It's no big secret that Medicare isn't exactly on solid financial footing, but the recently released 2018 Medicare Trustees Report shows that the problem may be even worse than we thought. With that in mind, here are five key takeaways from the 260-page report that Americans need to hear, and what they could mean to you.

The Hospital Insurance (HI) trust fund is set to run out of money three years sooner

According to last year's trustees report, Medicare was expected to run out of money in the hospital insurance (HI) trust fund by 2029. Simply put, there are gradually going to be more and more people collecting Medicare benefits, and not enough people paying into the system, but we'll get into that more later on. [Note: The hospital insurance trust fund supports Medicare Part A. Parts B and D, medical insurance and prescription drug coverage, are both funded through premiums and general revenues and are therefore not in trouble.]

Person in scrubs holding up Medicare sign.

Image source: Getty Images.

As if this wasn't bad enough, the recently released 2018 trustees report found that the HI trust fund is now expected to be depleted in 2026 -- three years earlier than previously expected. This is just eight years away.

The reasons for the more pessimistic estimate? Payroll taxes for 2017 were lower than expected, recent legislation made fewer peoples' Social Security benefits taxable, and higher-than-expected expenditures, both in 2017 and going forward.

Medicare's reserves are well under the comfortable level

At first, it may sound like a good thing that the hospital insurance trust fund ended 2017 with $202 billion in reserves. After all, that's a lot of money, and having a 12-figure reserve balance is certainly better than zero.

Here's the problem. The Medicare trustees recommended minimal level of funding is 100% of the program's annual expenditures. $202 billion represents just 65% of hospital insurance's projected 2018 costs. In fact, the HI trust fund hasn't exceeded the 100% "safety net" level since 2003.

For context, you've probably heard that Social Security is also in bad shape. Well, Social Security's reserves represent about 300% of the program's annual expenditures. This is why even with the same challenging demographic trends, Social Security's reserves are expected to fully support the program for an additional eight years, until 2034.

Medicare ran a small surplus in 2017, but it's the last one

One of the few pieces of good news in the trustees report is that Medicare hospital insurance ran a surplus in 2017. The program took in $299.4 billion during the year, mostly in the form of payroll taxes, and the total expenditures of the program were $296.5 billion, for a surplus of nearly $3 billion.

However, that's where the good news ends. The 2017 surplus is expected to be the last one for the foreseeable future, unless something drastic changes.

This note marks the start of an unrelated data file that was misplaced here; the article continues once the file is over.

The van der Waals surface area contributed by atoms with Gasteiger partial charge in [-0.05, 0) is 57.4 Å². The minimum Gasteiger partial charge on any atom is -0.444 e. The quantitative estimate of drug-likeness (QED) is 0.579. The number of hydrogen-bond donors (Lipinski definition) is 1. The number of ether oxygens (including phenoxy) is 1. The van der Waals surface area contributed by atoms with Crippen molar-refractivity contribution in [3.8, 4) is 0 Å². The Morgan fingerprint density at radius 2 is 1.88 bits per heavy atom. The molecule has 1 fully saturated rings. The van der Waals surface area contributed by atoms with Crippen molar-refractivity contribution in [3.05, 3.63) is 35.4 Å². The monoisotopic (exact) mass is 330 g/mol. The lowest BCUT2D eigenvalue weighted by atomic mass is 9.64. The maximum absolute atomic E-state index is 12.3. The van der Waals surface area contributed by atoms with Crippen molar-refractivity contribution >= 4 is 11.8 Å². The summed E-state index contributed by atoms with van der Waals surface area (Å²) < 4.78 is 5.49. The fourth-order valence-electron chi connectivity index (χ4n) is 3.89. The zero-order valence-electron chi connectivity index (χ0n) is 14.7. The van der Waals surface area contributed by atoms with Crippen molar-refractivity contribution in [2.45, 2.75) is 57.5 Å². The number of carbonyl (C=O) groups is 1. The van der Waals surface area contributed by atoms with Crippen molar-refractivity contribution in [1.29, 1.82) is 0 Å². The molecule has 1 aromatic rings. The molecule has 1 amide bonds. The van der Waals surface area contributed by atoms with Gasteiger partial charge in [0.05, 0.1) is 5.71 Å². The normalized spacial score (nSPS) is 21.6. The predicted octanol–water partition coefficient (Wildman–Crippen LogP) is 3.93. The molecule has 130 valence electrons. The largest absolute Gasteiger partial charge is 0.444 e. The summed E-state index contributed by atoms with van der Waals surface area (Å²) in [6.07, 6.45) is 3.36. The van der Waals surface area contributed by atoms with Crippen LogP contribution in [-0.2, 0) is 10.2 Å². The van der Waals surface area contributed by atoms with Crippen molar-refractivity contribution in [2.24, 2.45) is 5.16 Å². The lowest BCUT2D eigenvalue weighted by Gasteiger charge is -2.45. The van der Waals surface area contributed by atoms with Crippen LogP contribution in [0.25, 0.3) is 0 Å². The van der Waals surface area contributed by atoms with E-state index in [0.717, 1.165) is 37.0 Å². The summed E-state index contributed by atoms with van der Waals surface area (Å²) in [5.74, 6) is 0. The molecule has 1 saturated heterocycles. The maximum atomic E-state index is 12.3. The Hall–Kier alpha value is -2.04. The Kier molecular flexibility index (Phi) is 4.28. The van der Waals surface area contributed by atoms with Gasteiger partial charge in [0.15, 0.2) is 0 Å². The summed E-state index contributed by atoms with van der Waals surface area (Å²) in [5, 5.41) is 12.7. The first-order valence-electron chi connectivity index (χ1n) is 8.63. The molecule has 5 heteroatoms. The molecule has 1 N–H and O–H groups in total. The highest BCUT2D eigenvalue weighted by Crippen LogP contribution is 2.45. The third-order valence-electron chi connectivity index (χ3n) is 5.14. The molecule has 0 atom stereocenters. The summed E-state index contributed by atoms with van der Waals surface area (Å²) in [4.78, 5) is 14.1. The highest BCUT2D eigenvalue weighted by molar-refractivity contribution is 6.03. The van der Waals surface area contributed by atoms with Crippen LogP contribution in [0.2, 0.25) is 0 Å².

And the deficits are expected to get big fast. Here are the official projections for the HI trust fund over the next 10 years:

Year

Deficit

Trust Fund Balance at End of Year

2018

($5.2 billion)

$196.8 billion

2019

($3.1 billion)

$193.6 billion

2020

($5.1 billion)

$188.5 billion

2021

($10.1 billion)

$178.4 billion

2022

($18.4 billion)

$160.0 billion

2023

($27.5 billion)

$132.6 billion

2024

($36.1 billion)

$96.5 billion

2025

($46.0 billion)

$50.5 billion

2026

($51.9 billion)

($1.4 billion)

2027

($57.3 billion)

($58.7 billion)

Data source: 2018 Medicare Trustees Report. Parenthesis are used to show negative numbers, and figures may not add or subtract perfectly due to rounding.

Here's the problem

There are two main problems with Medicare, and with Social Security for that matter. First, Americans are living generally longer lives, so the average beneficiary is collecting benefits for a longer period of time.

The age of eligibility for Medicare for senior citizens is 65 years old. In 2015 (the most recent actuarial data available), the average 65-year-old man could be expected to live for another 17.8 years. In 2005, the average was about 16.7 years. In other words, the average senior male is utilizing Medicare for more than a year longer than the average senior male a decade before.

For women, the spread is slightly smaller at 0.9 years, but this still means that the average senior citizen is living about one year longer than just a decade ago. And with advances in medicine and trends toward healthier lifestyles, this trend is likely to continue.

Second, the massive baby boomer generation is reaching retirement age, and will continue to do so over the next decade or so. Combined with the longer life expectancies, the effect will be more beneficiaries utilizing Medicare and fewer workers paying into the system.

As a Medicare-specific problem, it's also not helping that healthcare costs are rising at a slightly faster rate than overall inflation. Over the long run, the trustees report projects that the consumer price index (CPI) will rise at an average rate of 2.6% per year, while the per-beneficiary cost of hospital insurance will rise by 3.7%.

Medicare's shortfall

The overall effect of these demographic and economic trends is a shortfall equal to 0.82% of taxable payroll over the next 75 years, according to the report. Since half of the Medicare tax is paid by the employer and half by the employee, this means that a 0.41% hike in the Medicare payroll tax rate to 1.86% each for employers and employees could solve the problem for the foreseeable future.

To be clear, there are other approaches that could be taken, such as gradually phasing in a tax increase, only increasing taxes on wealthy Americans, or raising the eligibility age for Medicare. However, the point is that there is a serious funding shortfall projected for Medicare, and the window to deal with it just got three years shorter.

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